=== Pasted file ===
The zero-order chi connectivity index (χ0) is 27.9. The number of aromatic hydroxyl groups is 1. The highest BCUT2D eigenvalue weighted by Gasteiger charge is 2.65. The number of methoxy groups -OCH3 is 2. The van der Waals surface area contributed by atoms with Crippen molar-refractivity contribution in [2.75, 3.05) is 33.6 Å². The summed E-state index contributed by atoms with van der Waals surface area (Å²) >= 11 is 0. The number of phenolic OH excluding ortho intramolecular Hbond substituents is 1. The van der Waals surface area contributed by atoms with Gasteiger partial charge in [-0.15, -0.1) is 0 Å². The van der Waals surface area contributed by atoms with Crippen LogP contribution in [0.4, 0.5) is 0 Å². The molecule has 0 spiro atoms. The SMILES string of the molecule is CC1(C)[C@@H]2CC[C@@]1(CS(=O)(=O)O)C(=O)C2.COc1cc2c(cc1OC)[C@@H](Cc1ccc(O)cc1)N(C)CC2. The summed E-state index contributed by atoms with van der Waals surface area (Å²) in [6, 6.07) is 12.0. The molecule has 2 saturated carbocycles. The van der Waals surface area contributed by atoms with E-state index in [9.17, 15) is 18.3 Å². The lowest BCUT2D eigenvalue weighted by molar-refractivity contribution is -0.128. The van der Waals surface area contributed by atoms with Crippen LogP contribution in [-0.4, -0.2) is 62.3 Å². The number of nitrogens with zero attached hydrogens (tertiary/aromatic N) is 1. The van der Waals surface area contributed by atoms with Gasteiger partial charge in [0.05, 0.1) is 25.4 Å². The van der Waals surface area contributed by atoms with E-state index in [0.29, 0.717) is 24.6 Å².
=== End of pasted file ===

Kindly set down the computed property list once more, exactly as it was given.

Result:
The zero-order chi connectivity index (χ0) is 27.9. The number of aromatic hydroxyl groups is 1. The highest BCUT2D eigenvalue weighted by Gasteiger charge is 2.65. The number of methoxy groups -OCH3 is 2. The van der Waals surface area contributed by atoms with Crippen molar-refractivity contribution in [2.75, 3.05) is 33.6 Å². The summed E-state index contributed by atoms with van der Waals surface area (Å²) >= 11 is 0. The number of phenolic OH excluding ortho intramolecular Hbond substituents is 1. The van der Waals surface area contributed by atoms with Gasteiger partial charge in [-0.15, -0.1) is 0 Å². The van der Waals surface area contributed by atoms with Crippen LogP contribution in [0.4, 0.5) is 0 Å². The molecule has 0 spiro atoms. The SMILES string of the molecule is CC1(C)[C@@H]2CC[C@@]1(CS(=O)(=O)O)C(=O)C2.COc1cc2c(cc1OC)[C@@H](Cc1ccc(O)cc1)N(C)CC2. The summed E-state index contributed by atoms with van der Waals surface area (Å²) in [6, 6.07) is 12.0. The molecule has 2 saturated carbocycles. The van der Waals surface area contributed by atoms with E-state index in [9.17, 15) is 18.3 Å². The lowest BCUT2D eigenvalue weighted by molar-refractivity contribution is -0.128. The van der Waals surface area contributed by atoms with Crippen LogP contribution in [-0.4, -0.2) is 62.3 Å². The number of nitrogens with zero attached hydrogens (tertiary/aromatic N) is 1. The van der Waals surface area contributed by atoms with Gasteiger partial charge in [0.05, 0.1) is 25.4 Å². The van der Waals surface area contributed by atoms with E-state index in [0.29, 0.717) is 24.6 Å².